In a perfect world, there would be no sickness and no accidents. There would be no need for a health insurance. It would be ideal, but we are not in a perfect world.

In the United States, under the Affordable Care Act (A.C.A.), or widely-known as Obamacare, every American is mandated to have a health insurance. If you can afford to pay a health insurance, and you don’t have one, you will be fined. As of 2016, the fine is $695 (if you haven’t had a health insurance in the entire year) or 2.5% of your household income, whichever is higher.

I have a health insurance at work, but my mom doesn’t. So, being the budget pal that I am, I had to search online for different health plans that would fit my mom’s needs. I want to share with you four important things that I have learned when I bought my mom’s health insurance.

1.) Premium

This will be your monthly fixed cost for the health insurance. This varies depending on the health insurance plan (and its coverage) that you buy. The three major factors that affect the price of your premium are: copay, deductibles, and maximum out of the pocket costs.

2.) Copay

This is the amount that you must pay before getting any minor services like doctor’s visit, and/or the cost of prescription drugs. This could either be a fixed cost or a percentage of the total bill. For example, when you see a doctor, your copay can either be a fixed $20 every visit, or a percentage of the total bill.

3.) Deductible

Generally, this is the amount that you must pay before getting any major services. For example, depending on your plan, if you go to the hospital and have to undergo a surgery, deductible is the amount that you have to pay first before your health insurance pay its share in the cost. If your medical bill is $20,000 and your deductible is $6,000, you will have to pay $6,000 first before your health plan kicks in.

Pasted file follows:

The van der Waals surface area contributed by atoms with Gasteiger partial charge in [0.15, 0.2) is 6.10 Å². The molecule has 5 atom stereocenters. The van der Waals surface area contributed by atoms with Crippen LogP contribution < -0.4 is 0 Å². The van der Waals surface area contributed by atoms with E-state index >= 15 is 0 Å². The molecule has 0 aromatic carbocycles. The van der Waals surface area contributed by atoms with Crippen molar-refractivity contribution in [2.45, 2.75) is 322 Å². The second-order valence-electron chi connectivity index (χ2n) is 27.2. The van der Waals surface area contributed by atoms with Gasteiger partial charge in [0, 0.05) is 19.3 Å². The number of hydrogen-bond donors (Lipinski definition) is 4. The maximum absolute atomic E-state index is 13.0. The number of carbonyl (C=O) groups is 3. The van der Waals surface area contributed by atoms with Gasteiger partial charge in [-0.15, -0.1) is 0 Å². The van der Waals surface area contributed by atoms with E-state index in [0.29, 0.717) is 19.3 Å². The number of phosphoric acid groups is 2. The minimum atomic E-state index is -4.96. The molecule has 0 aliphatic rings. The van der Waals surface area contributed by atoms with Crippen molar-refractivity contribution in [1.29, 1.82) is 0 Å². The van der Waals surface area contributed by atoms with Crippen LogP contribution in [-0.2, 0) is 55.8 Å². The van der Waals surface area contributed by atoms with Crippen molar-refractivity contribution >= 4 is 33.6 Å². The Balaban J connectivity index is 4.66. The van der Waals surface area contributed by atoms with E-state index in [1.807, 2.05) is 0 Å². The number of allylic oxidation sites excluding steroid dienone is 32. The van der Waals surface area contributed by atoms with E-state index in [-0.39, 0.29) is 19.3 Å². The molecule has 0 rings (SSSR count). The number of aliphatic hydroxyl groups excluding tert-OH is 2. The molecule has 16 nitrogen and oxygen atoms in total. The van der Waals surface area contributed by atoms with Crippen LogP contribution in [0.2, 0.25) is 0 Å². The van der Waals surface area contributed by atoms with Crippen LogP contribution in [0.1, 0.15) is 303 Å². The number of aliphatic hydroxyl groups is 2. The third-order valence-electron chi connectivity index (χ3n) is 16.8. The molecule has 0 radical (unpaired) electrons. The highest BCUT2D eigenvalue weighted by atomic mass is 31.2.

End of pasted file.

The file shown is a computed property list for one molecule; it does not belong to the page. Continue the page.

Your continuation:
Now, who pays for the remaining $14,000? The answer is: it depends on the plan that you bought. After the $6,000 deductible that you paid, you might still be liable for a portion of the $14,000 depending on your plan. Again, this is just an example.

Some plans don’t have deductibles and some have. This amount is tied to the premium. Generally, the higher the premium is, the lower the deductible is, and vice versa.

4.) Maximum Out of the Pocket

As the name suggests, this is the maximum out of the pocket cost that you can pay in a term, which is usually a year. From the example above, if your maximum out of the pocket cost in a year is $7,000, after you pay the deductible of $6,000, you will only have to pay the additional $1,000, and the health insurance will pay the remaining $13,000. This is because you’ve already reached your $7,000 maximum out of the pocket in a year. Any amount beyond your maximum out of the pocket cost in a year is usually paid by the insurance company. Again, this is just an example. Health plans differ and situations vary.

Conclusion

Bottom line is: taking care of our health is a serious business. Finding a health insurance is a serious business.  We should carefully consider the premiums, copay, deductibles, and maximum out of the pocket expense, in line with the overall picture of our health and finances, when we buy health insurance.

In my opinion, if you will pay a $695 fine anyway, why not just buy a health insurance? Having a cheap health insurance with high deductible is still better than not having one at all.

I was able to find a health insurance for my mom. Though it is not the cheapest nor the most expensive, I have bought a plan that fit her needs and our finances.

For more information on buying health insurance from the marketplace, visit Healthcare.gov.

Have you bought a health insurance? What were your experiences?